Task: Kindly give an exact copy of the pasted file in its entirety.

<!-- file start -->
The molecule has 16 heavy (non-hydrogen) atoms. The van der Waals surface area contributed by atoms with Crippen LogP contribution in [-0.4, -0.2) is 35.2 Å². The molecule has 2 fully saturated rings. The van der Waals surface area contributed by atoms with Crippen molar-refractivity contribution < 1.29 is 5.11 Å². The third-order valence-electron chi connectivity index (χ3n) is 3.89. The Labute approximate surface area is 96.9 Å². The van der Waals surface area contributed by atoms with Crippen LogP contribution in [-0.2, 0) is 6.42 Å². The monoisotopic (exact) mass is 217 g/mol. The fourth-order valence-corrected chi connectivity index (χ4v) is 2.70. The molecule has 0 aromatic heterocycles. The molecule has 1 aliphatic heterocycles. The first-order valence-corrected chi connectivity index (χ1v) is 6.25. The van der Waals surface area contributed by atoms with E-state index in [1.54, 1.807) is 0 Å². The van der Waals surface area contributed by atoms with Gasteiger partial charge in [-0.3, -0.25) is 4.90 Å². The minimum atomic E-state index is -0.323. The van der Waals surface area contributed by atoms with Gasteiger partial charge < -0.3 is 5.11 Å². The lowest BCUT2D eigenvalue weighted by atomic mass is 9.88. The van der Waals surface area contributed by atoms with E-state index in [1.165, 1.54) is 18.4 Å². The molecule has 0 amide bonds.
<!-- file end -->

The molecule has 16 heavy (non-hydrogen) atoms. The van der Waals surface area contributed by atoms with Crippen LogP contribution in [-0.4, -0.2) is 35.2 Å². The molecule has 2 fully saturated rings. The van der Waals surface area contributed by atoms with Crippen molar-refractivity contribution < 1.29 is 5.11 Å². The third-order valence-electron chi connectivity index (χ3n) is 3.89. The Labute approximate surface area is 96.9 Å². The van der Waals surface area contributed by atoms with Crippen LogP contribution in [-0.2, 0) is 6.42 Å². The monoisotopic (exact) mass is 217 g/mol. The fourth-order valence-corrected chi connectivity index (χ4v) is 2.70. The molecule has 0 aromatic heterocycles. The molecule has 1 aliphatic heterocycles. The first-order valence-corrected chi connectivity index (χ1v) is 6.25. The van der Waals surface area contributed by atoms with E-state index in [1.54, 1.807) is 0 Å². The van der Waals surface area contributed by atoms with Gasteiger partial charge in [-0.3, -0.25) is 4.90 Å². The minimum atomic E-state index is -0.323. The van der Waals surface area contributed by atoms with Gasteiger partial charge < -0.3 is 5.11 Å². The lowest BCUT2D eigenvalue weighted by atomic mass is 9.88. The van der Waals surface area contributed by atoms with E-state index in [1.165, 1.54) is 18.4 Å². The molecule has 0 amide bonds.